Akron/Family | Review | Stuart Berman

a faultless melding of complementary ideals

September 25, 2006 
Meek Warrior
[Young God; 2006]

     For all the contemporary rock bands who advertize their cult-like credentials (Polyphonic Spree, Danielson), Akron/Family come closest to forging a genuine communion between their church and your state. And they do it without even acting like a cult: no fancy white robes or matching uniforms to delineate between the pulpit and the pews, no religious rhetoric to impose their ideology. Heck, Akron/Family don't even need to stand up-- their seated performances giving new meaning to the phrase "rocking chair". Onstage, the Brooklyn quartet resembles a campfire folk circle where the players suddenly go up in flames, their sets marked by a series of light-switch flips between harmony and anarchy. But however peculiar the sight of four shirtless guys with mouths agape may be, the Akrons, like the best preachers, inspire their congregations to lose all sense of inhibition and surrender to the moment. It's just that instead of interpreting the bible, the Akrons simply do what we all do when trying to make sense of the unexplainable: scream real loud. 

     Clearly, strange powers are at work here, and, on album 2.5--following 2005's self-titled debut and this year's spectacular split-release with Angels of Light-- Akron/Family give praise to their mysterious, indefinable guiding light with a nine-minute overture titled "Blessing Force". Like the stunning "Awake"/"Moment" opening suite from the Angels of Light disc, it's made up of a series of abrupt, jarring juxtapositions: high-voltage psych riffage, a cappella group chanting, wavy-arm-dance boogie-rock, mandolin folk breakdowns, apocalyptic noise squall, free-jazz sax wig-out. But what's missing this time is a sense of dramatic momentum or resolution-- "Blessing Force" is less a song than a "on the previous episode of Akron/Family" highlight reel, with little context holding the divergent strands together.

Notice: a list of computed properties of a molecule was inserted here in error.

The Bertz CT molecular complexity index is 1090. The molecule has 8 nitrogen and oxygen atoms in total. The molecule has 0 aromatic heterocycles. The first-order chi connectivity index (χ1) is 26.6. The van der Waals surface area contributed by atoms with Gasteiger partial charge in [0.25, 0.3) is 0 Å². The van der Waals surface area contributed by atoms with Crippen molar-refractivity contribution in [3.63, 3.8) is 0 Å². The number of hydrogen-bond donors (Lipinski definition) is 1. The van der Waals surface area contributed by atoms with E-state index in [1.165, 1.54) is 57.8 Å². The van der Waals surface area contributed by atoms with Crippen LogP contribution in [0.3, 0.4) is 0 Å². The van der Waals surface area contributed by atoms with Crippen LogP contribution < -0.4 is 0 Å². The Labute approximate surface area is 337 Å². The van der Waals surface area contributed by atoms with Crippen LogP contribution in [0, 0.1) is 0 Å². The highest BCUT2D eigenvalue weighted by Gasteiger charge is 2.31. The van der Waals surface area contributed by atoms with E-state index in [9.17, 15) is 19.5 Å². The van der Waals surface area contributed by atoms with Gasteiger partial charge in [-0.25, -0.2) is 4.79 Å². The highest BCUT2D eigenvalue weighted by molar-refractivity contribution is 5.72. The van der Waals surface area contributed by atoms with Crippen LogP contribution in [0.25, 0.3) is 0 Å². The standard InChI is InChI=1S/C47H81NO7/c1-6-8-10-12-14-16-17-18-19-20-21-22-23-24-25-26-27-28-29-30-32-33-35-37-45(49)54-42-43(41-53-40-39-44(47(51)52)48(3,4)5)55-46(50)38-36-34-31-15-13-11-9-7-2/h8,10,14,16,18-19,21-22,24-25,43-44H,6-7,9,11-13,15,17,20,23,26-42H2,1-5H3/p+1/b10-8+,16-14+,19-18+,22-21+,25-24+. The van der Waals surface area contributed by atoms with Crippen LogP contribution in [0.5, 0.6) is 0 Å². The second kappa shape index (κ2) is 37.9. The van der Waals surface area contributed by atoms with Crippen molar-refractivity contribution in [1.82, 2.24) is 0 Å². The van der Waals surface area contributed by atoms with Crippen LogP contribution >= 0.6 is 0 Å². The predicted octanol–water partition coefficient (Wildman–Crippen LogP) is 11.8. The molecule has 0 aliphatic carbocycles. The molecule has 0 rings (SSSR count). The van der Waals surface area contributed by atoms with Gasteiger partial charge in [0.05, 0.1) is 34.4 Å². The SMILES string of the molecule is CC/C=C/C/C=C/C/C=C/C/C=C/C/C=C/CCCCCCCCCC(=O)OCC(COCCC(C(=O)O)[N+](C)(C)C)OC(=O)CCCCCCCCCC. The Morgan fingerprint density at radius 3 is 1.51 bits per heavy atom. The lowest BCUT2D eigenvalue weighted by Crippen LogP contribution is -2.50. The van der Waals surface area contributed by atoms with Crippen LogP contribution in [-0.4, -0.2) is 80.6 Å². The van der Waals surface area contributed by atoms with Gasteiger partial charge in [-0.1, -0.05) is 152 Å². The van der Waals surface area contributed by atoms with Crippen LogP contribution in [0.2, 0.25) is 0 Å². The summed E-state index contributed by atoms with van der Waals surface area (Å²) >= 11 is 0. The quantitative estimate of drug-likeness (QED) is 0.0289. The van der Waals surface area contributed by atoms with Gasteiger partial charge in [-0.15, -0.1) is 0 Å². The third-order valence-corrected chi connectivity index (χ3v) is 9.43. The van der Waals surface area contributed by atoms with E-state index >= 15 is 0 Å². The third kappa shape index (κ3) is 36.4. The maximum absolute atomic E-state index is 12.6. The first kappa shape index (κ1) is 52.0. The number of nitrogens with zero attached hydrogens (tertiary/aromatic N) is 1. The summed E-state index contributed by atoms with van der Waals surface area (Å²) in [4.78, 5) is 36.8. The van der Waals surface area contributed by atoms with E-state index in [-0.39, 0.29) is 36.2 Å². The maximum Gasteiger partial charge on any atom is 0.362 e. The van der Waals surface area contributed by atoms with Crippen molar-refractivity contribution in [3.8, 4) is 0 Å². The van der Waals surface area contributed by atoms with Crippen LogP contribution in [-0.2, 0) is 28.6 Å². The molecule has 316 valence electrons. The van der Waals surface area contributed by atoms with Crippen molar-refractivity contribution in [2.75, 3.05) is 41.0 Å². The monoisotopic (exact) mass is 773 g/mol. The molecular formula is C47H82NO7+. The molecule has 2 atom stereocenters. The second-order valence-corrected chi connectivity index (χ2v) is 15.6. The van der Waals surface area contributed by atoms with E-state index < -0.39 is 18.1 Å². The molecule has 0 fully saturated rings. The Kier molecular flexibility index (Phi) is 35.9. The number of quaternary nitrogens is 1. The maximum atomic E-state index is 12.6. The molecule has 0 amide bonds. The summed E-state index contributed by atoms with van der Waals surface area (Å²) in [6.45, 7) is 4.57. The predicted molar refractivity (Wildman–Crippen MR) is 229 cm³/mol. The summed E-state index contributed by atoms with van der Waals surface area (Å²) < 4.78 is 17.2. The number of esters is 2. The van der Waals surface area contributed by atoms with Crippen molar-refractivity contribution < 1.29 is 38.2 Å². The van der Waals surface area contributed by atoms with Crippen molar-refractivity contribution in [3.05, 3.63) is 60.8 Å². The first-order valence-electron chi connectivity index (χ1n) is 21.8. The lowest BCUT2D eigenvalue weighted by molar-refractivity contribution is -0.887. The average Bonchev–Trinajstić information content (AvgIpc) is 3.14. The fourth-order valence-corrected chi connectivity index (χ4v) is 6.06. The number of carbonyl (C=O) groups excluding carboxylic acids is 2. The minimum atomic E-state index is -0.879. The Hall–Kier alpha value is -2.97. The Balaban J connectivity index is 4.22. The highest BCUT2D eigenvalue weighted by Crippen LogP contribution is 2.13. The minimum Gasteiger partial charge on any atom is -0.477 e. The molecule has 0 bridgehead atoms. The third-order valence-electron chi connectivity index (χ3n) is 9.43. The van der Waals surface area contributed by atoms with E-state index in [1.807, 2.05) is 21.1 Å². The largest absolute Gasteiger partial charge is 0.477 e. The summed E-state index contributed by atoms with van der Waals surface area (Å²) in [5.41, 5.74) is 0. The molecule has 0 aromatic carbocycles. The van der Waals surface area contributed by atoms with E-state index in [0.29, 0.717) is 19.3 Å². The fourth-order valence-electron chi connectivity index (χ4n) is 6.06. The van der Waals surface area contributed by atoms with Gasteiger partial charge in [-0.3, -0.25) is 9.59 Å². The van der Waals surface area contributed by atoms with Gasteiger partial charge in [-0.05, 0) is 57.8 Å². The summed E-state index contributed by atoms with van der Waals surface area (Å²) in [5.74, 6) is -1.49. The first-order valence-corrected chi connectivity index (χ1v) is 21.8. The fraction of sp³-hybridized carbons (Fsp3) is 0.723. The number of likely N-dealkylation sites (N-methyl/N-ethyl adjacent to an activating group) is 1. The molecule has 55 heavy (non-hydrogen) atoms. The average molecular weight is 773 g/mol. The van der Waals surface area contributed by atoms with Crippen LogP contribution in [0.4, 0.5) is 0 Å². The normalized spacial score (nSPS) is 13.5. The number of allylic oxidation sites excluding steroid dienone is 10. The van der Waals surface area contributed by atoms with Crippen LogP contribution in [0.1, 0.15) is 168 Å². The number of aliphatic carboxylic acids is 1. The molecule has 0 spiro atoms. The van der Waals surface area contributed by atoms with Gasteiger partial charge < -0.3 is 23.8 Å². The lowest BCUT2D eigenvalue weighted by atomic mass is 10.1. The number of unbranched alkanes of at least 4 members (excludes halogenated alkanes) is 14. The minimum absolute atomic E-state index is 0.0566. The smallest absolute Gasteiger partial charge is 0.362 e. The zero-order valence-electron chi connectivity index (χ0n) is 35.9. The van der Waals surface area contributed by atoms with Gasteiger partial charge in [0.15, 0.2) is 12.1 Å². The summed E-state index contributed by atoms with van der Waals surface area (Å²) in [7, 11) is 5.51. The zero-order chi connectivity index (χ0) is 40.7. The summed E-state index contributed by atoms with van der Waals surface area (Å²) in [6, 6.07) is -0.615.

However, as Meek Warrior unfolds, the purpose of "Blessing Force" becomes more clear-- it's an exorcism of Akron/Family's chaotic compulsions (though these can only really be suppressed for so long, as the late intrusion of Oneida-like organ grinder "The Rider" attests). Where the Akrons' side of the Angels of Light split hinted at conventional indie-rock anthemics (the majestic "Future Myth" could've marched in from a major-label-era Built to Spill or Modest Mouse record), Meek Warrior feels like a step toward a more elemental, back-to-nature ethos. Second track "Gone Beyond" is as simple as "Blessing Force" is cumbersome, a Led Zeppelin III throwback with a single repeated lyric ("Gone, gone, gone beyond/ Gone completely beyond" that suggests a certain weariness with progression and a comfort in the act of retreat. And despite its name-check of the Rhode Island thrash duo, "Lightning Bolt of Compassion" is pure Nick Drakery (albeit unintelligibly so). The Akrons' striking group harmonies are at a greater premium here than before, but the grainy, more intimate production retains a sense of communal participation. And just because the Akrons are turning down doesn't mean they've stopped stretching out. 

     The mesmerizing "No Space in This Realm" begins as a back-porch strum (with lyrics about "booming bling and car alarms" that playfully clash with the song's field-recording ambience) before achieving lift-off from a tabla-tapped raga rhythm, with interweaving horn and flute lines accruing into a dreamy drone-- in other words, psych-folk that doesn't feel like the simple mashing of two adjectives but a faultless melding of complementary ideals. The song's chorus line ("space is love") is echoed in Meek Warrior's closing country hymn, "Love and Space", which captures the Akrons lost in some forest in the dead of night, throwing their guitars on the fire just to stay warm. Each Akron takes a turn singing to the Lord, asking Him to open up their hearts, if only to remind them how it feels to feel. Stripped of the spoils of technology and electricity, the Akrons repeat the song's title like some hypnotized barbershop quartet, resolutely singing into the black that they refuse to fade into. With all due respect to Josh Homme, meet the true Eagles of death mettle.